Make us your home page

Review: The Dirty Heads' 'Cabin by the Sea' is a smart, sultry musical escape

With new release Cabin by the Sea, Huntington Beach's hip, hot Dirty Heads make a smart, sultry musical escape filled with sepia-toned sing-alongs and ocean-bathed guitar strums.

For those down with DH, these are power players within the reggae-rock sub-genre, a sound that's hugely popular in California and in beach destinations across the globe. The quintet blends Bob Marley with a "Beastie" beach-boy sound; Rolling Stone highlighted the band as "best reggae rockers" in a "best new bands of 2010" feature.

Flying high off the success of chart-topping 2010 single Lay Me Down, Cabin by the Sea is a concept album layered with instrumentals and narratives, sonic embers conjuring days spent frolicking barefoot — and nights spent lying on vintage blankets in cooled sand. Breezy harmonies and starry-eyed melodies blend with summer-splashed basslines on songs like Hipster, Mongo Push and Smoke Rings.

Over the course of 16 tracks, themes focus on enchanted romances and vivid dreamscapes. Love Letters is a swooner about the role new technologies have in relationships. Lead vocalist Jared Watson wails: "I don't need no train or plane or automobile / To send you all my love." How did long-distance love ever survive snail mail?

The title track and Burn by Myself are saturated in the campfire-singalong theme. If we're to leave the cabin at all, it's only to go to a beach shack where the bartender pours heavy and there is a DJ and a disco ball so we can groove to songs like the club ready track Dance All Night.

Another narrative threaded through Cabin by the Sea is the idea of working hard and achieving dreams, familiar lyrical material for DH. On Day by Day, Disguise and We Will Rise Watson's partner in partying, Duddy B. (Dustin Bushnell), flows out his rapturous optimism for success with verbiage: "Aim for the stars dream big and don't hide it."

Like his guitar playing, Bushnell is a rock-steady compliment to Watson's rebellious range; the California longhairs prove once again to be a pair of dynamic vocalists backed by David Foral on bass, Matt Ochoa on drums and Jon Olazabal doing percussion. (Featured artists include Rome Ramirez of Sublime with Rome, Del the Funky Homosapien, Kymani Marley and Matisyahu, the latter of who will be touring with DH for the summer.)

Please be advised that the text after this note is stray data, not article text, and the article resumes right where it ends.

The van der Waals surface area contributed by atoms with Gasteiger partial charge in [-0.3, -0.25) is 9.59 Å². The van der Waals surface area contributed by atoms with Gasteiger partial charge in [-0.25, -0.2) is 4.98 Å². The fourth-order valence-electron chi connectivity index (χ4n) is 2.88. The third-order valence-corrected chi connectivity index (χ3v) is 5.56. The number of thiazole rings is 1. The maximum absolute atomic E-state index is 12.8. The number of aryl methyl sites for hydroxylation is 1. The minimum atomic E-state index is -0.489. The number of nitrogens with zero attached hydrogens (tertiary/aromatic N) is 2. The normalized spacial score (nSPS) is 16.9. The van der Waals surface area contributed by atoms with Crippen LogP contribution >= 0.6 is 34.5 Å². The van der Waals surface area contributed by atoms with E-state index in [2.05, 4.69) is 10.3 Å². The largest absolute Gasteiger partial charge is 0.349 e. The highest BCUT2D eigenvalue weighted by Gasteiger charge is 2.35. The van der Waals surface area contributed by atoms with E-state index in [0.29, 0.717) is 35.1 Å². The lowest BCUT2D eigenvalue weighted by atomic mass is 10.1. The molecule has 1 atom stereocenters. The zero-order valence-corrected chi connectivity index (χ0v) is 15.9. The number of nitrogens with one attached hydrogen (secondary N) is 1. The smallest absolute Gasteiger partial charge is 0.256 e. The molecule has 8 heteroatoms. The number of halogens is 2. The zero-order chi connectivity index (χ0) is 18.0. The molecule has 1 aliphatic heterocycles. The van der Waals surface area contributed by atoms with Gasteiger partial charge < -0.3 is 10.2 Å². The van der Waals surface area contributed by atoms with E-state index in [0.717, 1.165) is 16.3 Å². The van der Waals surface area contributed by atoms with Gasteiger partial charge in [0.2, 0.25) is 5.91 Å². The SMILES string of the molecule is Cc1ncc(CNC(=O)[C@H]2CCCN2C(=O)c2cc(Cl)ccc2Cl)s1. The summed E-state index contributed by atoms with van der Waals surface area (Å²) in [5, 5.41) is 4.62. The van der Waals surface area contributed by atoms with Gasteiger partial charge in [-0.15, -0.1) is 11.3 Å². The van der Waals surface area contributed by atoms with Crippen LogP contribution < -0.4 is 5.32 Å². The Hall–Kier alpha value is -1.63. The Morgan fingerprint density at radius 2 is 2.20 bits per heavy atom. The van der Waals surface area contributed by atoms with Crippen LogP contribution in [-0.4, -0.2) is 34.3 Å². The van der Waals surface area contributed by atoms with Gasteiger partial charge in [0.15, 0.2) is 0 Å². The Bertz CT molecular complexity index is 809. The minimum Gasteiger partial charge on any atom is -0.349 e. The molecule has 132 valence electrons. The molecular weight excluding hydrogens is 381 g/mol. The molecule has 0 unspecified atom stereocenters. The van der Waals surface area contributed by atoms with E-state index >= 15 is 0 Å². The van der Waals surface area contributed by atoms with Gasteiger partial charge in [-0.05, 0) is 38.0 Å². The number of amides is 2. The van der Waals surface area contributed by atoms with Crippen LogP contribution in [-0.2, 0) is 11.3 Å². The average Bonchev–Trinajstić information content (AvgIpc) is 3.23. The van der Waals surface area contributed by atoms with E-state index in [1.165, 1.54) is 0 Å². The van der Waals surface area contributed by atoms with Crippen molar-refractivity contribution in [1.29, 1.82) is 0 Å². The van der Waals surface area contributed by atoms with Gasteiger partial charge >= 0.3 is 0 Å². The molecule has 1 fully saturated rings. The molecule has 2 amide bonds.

While the album's overall sound pulses with grooving reggae-rock and sandy hip-hop, there is a strong '60s summertime undertone. It comes through in details like the inclusion of a sound bite from 1969 film Satan's Sadists on the beginning of Smoke Rings as well as sly lyrical references: "black bird sings in the dead of the night."

Where Any Port in the Storm was the Dirty Heads way of introducing themselves to a larger audience, Cabin by the Sea focuses on the band's permanence. Although the album paints a picture of DH as laid back and fun-loving, the band clearly poured a ton of work into Cabin by the Sea. The sentiment is exemplified through lyrics on tracks like Day by Day: "Moving forward, beyond the boarders / take warning, my day has come / Stop for nothing, wait for no one / Take warning, my day has come."

Amber McDonald can be reached at


The Dirty Heads, Cabin by the Sea (Five Seven Music)


Get 'Dirty' this Labor Day

The Dirty Heads perform Sept. 1 at England Brothers Park, 5010 81st Ave. N,

Pinellas Park. $27-$99.50. (727) 541-0700.

Review: The Dirty Heads' 'Cabin by the Sea' is a smart, sultry musical escape 07/04/12 [Last modified: Wednesday, July 4, 2012 1:35pm]
Photo reprints | Article reprints

© 2017 Tampa Bay Times


Join the discussion: Click to view comments, add yours